The new luxuries, she notes, are silence, space, time. "People are parched with thirst," she says. "We are all incredibly busy, but most of what we do is meaningless. There is a level of prosperity - we have this unique opportunity to get more and more and more - but we are realising that a new car, a bigger house, just leads to the next thing and the next thing, and there is a growing realisation that this is going nowhere - only for the big corporations."


"Palmo has proved to be in great demand in a society racked by stress, insecurity, and job losses, where the sense of community obligation has been crushed by economic rationalism.


Regards from OZ

-- Pieter (, July 10, 2000


I don't have a moment's doubt this woman has founded her spiritual life upon a solid rock. No one with the moxie to spend 12 years alone in a cave in search of enlightenment comes back out until they've got a firm grip on what they wanted.

I'm a little sorry her story sent her to India and then the Himalaya. There is just too much of an aura of glamor about those places in the mind of some Westerners. She could probably have achieved the same effect in Saskatchewan.

-- Brian McLaughlin (, July 10, 2000.

She's British, Brian. The vista was probably better than that of an East London fishmonger's.

-- Pieter (, July 10, 2000.

>> She's British <<

And she'd be welcome in Saskatchewan. Canada is proud to put ERII on their money!

>> The vista was probably better than that of an East London fishmonger's. <<

In Saskatchewan, you can see a million stars at night, and the prairie opens up like God's open palm.

Honestly, I don't think there is more magic in looking at steep rocks across the valley than looking at the rim of the world forty miles off and a big sky overhead. Or more magic in eating dahl than eating oatmeal.

The important thing (as she said) is that "the knots that we have in our mind [fall] away and the spontaneous nature of the mind can shine through."

-- Brian McLaughlin (, July 10, 2000.

>In Saskatchewan, you can see a million stars at night, and the prairie opens up like God's open palm

Nice image! I know where I'm going for my next camping trip.

-- (, July 10, 2000.

>> I know where I'm going for my next camping trip. <<

Prepare for conditions to be a bit windy. There's not much to stop the wind in Saskatchewan.

-- Brian McLaughlin (, July 10, 2000.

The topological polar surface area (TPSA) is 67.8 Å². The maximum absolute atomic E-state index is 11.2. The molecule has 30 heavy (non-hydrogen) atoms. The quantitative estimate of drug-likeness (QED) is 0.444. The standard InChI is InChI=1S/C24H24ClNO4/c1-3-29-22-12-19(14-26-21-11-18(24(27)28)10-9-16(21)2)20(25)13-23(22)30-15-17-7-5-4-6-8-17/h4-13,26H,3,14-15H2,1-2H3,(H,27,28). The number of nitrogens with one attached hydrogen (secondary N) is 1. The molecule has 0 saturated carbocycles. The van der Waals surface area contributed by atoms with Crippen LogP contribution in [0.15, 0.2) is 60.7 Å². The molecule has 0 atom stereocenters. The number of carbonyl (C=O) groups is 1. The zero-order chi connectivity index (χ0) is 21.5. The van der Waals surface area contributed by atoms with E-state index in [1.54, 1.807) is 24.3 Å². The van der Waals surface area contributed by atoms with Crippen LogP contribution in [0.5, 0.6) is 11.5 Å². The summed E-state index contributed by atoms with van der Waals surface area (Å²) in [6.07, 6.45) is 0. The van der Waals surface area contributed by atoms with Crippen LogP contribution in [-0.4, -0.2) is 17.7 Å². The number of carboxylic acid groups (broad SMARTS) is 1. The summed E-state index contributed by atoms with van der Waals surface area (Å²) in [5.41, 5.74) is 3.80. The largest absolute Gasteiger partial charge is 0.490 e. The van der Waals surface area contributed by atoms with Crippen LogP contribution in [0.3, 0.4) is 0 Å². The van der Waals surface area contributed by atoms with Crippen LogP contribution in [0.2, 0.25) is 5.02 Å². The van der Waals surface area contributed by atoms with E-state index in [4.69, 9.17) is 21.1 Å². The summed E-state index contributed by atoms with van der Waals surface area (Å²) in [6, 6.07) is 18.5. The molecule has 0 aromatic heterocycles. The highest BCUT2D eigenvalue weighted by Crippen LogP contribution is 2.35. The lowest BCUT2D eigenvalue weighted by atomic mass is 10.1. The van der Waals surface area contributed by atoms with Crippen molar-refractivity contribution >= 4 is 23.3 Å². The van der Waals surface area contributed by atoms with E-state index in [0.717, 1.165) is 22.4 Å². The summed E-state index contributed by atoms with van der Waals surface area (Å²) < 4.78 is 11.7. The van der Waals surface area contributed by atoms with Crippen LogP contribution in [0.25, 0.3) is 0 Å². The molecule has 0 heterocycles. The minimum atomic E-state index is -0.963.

The new luxuries, she notes, are silence, space, time.

Dreaming time. That's what it is called here. The Dream Time. To me it means an endless expanse of our sky over the coastal lagoons nearby. To others it's the infinity of heaven in a touching caress beyond the whisper in red sands. And when you swirl full circle there's no beginning and no end.

-- Pieter (, July 10, 2000.

The search for self-realization isn't about glamour, Brian. It is about committing to the effort and following instructions. It is about listening to that silent inner voice instructing us on where to go and what to do. Palmo was called and she listened. She put forth effort & was sincere, she endured the harshness of the high mountain climate. Most of all she sought her answers within.

What does it matter that she didn't seek enlightenment in Saskatoon? You with the tourist board?

-- Bingo1 (, July 10, 2000.

>> The search for self-realization isn't about glamour, Brian. <<

Granted. I agree. My concern about the "glamour" of the Himalaya is that many spiritually yearning folks will hear her story and think, "someday I would like to go sit in a cave in the Himalaya and achieve enlightenment", not realizing that the spiritual path is no place special. I chose Saskatchewan because it is about as opposite from the Himalaya as you can find.

There are people out there who naively think you need brass bells and incense, saffron robes and a guru to get started. But the last I heard rancid Yak butter doesn't have any special ingredients that promote enlightenment - unless maybe as a mortification of the flesh. It's awful stuff!

-- Brian McLaughlin (, July 10, 2000.


I agree with you to a large degree. There is nowhere to go but within to find enlightenment-it can be found by a homeless person sleeping in a new york subway station.

Each one has their own path, and for this woman, it took 12 years in the "desert" experience. I have no problem with her lectures as long as she is objective and tells everyone that her path is her path and only her path.

-- FutureShock (gray@matter.think), July 10, 2000.

this is a wind up isn't it

-- richard (, July 11, 2000.